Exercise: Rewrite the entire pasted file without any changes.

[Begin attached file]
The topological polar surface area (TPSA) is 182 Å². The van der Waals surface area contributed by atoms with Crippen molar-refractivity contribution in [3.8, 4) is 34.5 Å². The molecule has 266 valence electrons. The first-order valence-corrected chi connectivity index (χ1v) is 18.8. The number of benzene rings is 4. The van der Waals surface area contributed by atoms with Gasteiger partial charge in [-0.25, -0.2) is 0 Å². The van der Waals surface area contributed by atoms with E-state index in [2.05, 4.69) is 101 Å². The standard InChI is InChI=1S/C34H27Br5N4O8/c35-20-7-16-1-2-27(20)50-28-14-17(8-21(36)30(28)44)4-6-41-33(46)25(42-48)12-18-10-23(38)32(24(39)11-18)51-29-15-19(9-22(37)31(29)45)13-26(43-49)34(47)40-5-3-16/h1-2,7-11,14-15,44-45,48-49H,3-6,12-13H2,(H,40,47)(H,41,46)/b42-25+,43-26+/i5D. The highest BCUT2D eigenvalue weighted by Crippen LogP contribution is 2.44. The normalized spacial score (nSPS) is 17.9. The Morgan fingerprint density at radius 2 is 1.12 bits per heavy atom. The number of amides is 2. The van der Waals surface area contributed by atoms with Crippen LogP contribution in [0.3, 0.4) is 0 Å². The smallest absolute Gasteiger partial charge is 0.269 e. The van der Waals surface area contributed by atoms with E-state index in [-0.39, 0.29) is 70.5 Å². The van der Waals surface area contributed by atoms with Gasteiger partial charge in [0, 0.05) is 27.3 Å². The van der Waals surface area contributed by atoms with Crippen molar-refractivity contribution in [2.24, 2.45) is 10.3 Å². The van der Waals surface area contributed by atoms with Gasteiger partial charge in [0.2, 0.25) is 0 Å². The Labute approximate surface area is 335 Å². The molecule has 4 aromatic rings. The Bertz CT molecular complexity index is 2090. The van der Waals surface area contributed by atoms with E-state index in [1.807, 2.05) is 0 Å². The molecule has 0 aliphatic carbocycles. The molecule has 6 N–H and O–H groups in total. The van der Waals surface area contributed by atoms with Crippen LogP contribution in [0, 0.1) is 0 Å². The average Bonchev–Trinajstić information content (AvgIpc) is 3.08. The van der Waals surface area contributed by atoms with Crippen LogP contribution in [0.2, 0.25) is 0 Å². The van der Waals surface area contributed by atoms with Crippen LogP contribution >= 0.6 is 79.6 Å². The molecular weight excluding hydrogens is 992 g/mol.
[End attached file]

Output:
The topological polar surface area (TPSA) is 182 Å². The van der Waals surface area contributed by atoms with Crippen molar-refractivity contribution in [3.8, 4) is 34.5 Å². The molecule has 266 valence electrons. The first-order valence-corrected chi connectivity index (χ1v) is 18.8. The number of benzene rings is 4. The van der Waals surface area contributed by atoms with Gasteiger partial charge in [-0.25, -0.2) is 0 Å². The van der Waals surface area contributed by atoms with E-state index in [2.05, 4.69) is 101 Å². The standard InChI is InChI=1S/C34H27Br5N4O8/c35-20-7-16-1-2-27(20)50-28-14-17(8-21(36)30(28)44)4-6-41-33(46)25(42-48)12-18-10-23(38)32(24(39)11-18)51-29-15-19(9-22(37)31(29)45)13-26(43-49)34(47)40-5-3-16/h1-2,7-11,14-15,44-45,48-49H,3-6,12-13H2,(H,40,47)(H,41,46)/b42-25+,43-26+/i5D. The highest BCUT2D eigenvalue weighted by Crippen LogP contribution is 2.44. The normalized spacial score (nSPS) is 17.9. The Morgan fingerprint density at radius 2 is 1.12 bits per heavy atom. The number of amides is 2. The van der Waals surface area contributed by atoms with Crippen LogP contribution in [0.3, 0.4) is 0 Å². The smallest absolute Gasteiger partial charge is 0.269 e. The van der Waals surface area contributed by atoms with E-state index in [-0.39, 0.29) is 70.5 Å². The van der Waals surface area contributed by atoms with Gasteiger partial charge in [0, 0.05) is 27.3 Å². The van der Waals surface area contributed by atoms with Crippen molar-refractivity contribution in [2.24, 2.45) is 10.3 Å². The van der Waals surface area contributed by atoms with Gasteiger partial charge in [0.2, 0.25) is 0 Å². The Labute approximate surface area is 335 Å². The molecule has 4 aromatic rings. The Bertz CT molecular complexity index is 2090. The van der Waals surface area contributed by atoms with E-state index in [1.807, 2.05) is 0 Å². The molecule has 0 aliphatic carbocycles. The molecule has 6 N–H and O–H groups in total. The van der Waals surface area contributed by atoms with Crippen LogP contribution in [0, 0.1) is 0 Å². The average Bonchev–Trinajstić information content (AvgIpc) is 3.08. The van der Waals surface area contributed by atoms with Crippen LogP contribution in [0.2, 0.25) is 0 Å². The van der Waals surface area contributed by atoms with Crippen LogP contribution >= 0.6 is 79.6 Å². The molecular weight excluding hydrogens is 992 g/mol.